Looking back over the years
Television host and radio broadcaster for 40 years, Sir Paul Holmes, died at home, last night, aged 62, after losing his latest battle with illness. Today we pay tribute to the Haumoana-born legend who said he had dreamed of a long retirement at his Poukawa home, Mana Lodge.
Photo captions –
LOOKING RELAXED: Posing for a publicity shot for the television programme The Way We Were, in 1996.
HAPPY TRIO: Sir Paul, Judy Bailey and John Hawkesby fronted Telethon in 1990.
READY TO CHAT: In his role as breakfast host on Newstalk ZB in the late 1980s.
EARLY DAYS: A young Paul Holmes shows off his 70s hairdo. PHOTO/NZ HERALD, ARCHIVE 1975
New Zealand First leader Winston Peters said he didn’t always agree with Sir Paul Holmes during their long professional relationship but he held him in high regard.
“He was hugely talented, creative and hard-working, and one of our best journalists.
“Sir Paul was one of a rare breed who was modest enough to know that sometimes you win arguments, and other times you lose.
“He will be sorely missed and we wish his family, friends and colleagues all the best in these trying times.”
Mark Sainsbury said there would never be anyone else in broadcasting like his “extraordinary” friend Sir Paul.
“He was just so totally unique. Everything he did he threw himself at 100 per cent. He was just brilliant.”
Through his dedication and hard work Sir Paul altered the face of radio and television.
“He just so radically changed everything.”
Sir Paul was a professional who cared passionately about people, which was reflected through his work.
Sir Paul was also a “very, very emotional” man. Who at times found criticism difficult.
“Like anything in this business, you’re not everyone’s cup of tea, but Paul would take that and that was the good thing – he knew that. It didn’t go without people criticising all the things that happened. It hurt Paul. He would accept it professionally but he never liked to upset anyone unless they were bastards.”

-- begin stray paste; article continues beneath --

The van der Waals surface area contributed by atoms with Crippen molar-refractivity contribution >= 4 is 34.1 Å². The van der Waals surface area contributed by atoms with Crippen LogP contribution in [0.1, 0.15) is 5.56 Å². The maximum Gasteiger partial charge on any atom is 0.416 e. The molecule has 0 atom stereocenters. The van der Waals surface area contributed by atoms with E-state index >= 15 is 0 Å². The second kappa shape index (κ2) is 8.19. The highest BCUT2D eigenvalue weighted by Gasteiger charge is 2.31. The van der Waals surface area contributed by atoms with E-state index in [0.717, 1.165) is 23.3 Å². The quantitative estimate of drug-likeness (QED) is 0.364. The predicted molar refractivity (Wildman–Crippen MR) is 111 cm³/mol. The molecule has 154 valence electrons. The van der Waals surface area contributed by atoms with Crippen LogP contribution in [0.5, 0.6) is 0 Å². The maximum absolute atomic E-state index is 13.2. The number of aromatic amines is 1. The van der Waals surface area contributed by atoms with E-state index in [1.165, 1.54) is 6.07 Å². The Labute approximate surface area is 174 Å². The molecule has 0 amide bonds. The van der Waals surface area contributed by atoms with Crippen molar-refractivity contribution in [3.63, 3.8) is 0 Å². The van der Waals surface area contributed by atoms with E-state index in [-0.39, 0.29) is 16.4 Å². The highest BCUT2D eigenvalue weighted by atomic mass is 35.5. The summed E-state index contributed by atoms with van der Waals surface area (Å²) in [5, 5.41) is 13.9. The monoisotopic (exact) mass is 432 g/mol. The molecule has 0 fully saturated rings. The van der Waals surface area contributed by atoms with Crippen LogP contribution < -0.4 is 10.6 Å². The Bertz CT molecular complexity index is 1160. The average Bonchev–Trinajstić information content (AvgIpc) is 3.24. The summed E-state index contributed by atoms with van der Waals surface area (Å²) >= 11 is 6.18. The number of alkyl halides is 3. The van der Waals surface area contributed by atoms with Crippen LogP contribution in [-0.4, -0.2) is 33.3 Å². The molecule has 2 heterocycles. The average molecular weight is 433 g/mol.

TVNZ chief executive Kevin Kenrick acknowledged Sir Paul’s “long and illustrious” career with the broadcaster and said he had many friends there.
“He’s been part of the TVNZ family for so long – from our family to his, we extend our deepest sympathy.
“Sir Paul redefined current affairs on New Zealand television for a generation and has been a leading light in the world of journalism in this country.
“His legacy will be remembered within TVNZ and across the industry for many years to come.”
Prime Minister John Key says Sir Paul’s death signals the end of a broadcasting era.
“Paul Holmes was a gentleman broadcaster. He conducted his interviews with intelligence and insightfulness and, while he never suffered fools, his interviews were never without kindness and empathy.
“He was a trailblazer in New Zealand journalism with a style that was all his own.
“I also counted him as a friend and I want to personally acknowledge the pain Deborah, Lady Holmes, Millie and Reuben are now feeling and offer my heartfelt condolences.
“Paul has been part of New Zealanders’ lives since the 1970s. For more than a decade he was compulsive viewing at 7pm and, up until very recently, he was still on Q&A and his radio show.
“It is hard to imagine a broadcasting spectrum without him.
“It was a privilege to be with him last month as he received his knighthood for services to broadcasting – I cannot think of anyone who deserved this more.
“Farewell Sir Paul, you will be missed.”
Labour Leader David Shearer described Sir Paul as a true professional who was hugely respected not only by his peers, but by New Zealanders across social and political spectrums.
“A pioneer of the talkback radio format, he was at the forefront of current affairs television and never shied from controversy.
“He had a fine sense of the ‘ordinary Kiwi’ along with an uncanny understanding of the issues of the day.
“What always struck me was his enthusiasm for his country. He was a passionate New Zealander who stood up for anyone willing to have a go.